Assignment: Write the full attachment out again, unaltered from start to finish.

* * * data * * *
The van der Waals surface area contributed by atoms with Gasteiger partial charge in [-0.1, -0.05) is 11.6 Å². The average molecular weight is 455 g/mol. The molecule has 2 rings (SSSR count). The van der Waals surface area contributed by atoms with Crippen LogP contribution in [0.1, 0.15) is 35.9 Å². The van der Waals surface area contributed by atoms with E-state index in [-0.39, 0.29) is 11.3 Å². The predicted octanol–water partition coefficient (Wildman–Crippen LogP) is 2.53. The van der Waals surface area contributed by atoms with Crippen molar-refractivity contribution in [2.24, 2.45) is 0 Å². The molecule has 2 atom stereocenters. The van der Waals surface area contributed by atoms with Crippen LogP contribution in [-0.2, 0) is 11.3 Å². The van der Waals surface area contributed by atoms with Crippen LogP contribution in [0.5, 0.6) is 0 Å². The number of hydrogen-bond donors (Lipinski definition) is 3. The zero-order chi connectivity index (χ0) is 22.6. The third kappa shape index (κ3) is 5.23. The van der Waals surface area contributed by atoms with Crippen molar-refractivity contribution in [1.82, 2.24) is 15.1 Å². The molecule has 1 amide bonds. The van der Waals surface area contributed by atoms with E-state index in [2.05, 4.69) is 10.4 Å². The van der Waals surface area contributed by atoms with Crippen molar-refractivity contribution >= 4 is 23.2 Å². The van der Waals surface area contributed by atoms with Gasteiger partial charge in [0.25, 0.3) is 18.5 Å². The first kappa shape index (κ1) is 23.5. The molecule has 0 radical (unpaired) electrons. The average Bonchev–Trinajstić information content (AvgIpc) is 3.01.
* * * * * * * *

The van der Waals surface area contributed by atoms with Gasteiger partial charge in [-0.1, -0.05) is 11.6 Å². The average molecular weight is 455 g/mol. The molecule has 2 rings (SSSR count). The van der Waals surface area contributed by atoms with Crippen LogP contribution in [0.1, 0.15) is 35.9 Å². The van der Waals surface area contributed by atoms with E-state index in [-0.39, 0.29) is 11.3 Å². The predicted octanol–water partition coefficient (Wildman–Crippen LogP) is 2.53. The van der Waals surface area contributed by atoms with Crippen molar-refractivity contribution in [2.24, 2.45) is 0 Å². The molecule has 2 atom stereocenters. The van der Waals surface area contributed by atoms with Crippen LogP contribution in [-0.2, 0) is 11.3 Å². The van der Waals surface area contributed by atoms with Crippen LogP contribution in [0.5, 0.6) is 0 Å². The number of hydrogen-bond donors (Lipinski definition) is 3. The zero-order chi connectivity index (χ0) is 22.6. The third kappa shape index (κ3) is 5.23. The van der Waals surface area contributed by atoms with Crippen molar-refractivity contribution in [1.82, 2.24) is 15.1 Å². The molecule has 1 amide bonds. The van der Waals surface area contributed by atoms with E-state index in [2.05, 4.69) is 10.4 Å². The van der Waals surface area contributed by atoms with Crippen molar-refractivity contribution >= 4 is 23.2 Å². The van der Waals surface area contributed by atoms with Gasteiger partial charge in [0.25, 0.3) is 18.5 Å². The first kappa shape index (κ1) is 23.5. The molecule has 0 radical (unpaired) electrons. The average Bonchev–Trinajstić information content (AvgIpc) is 3.01.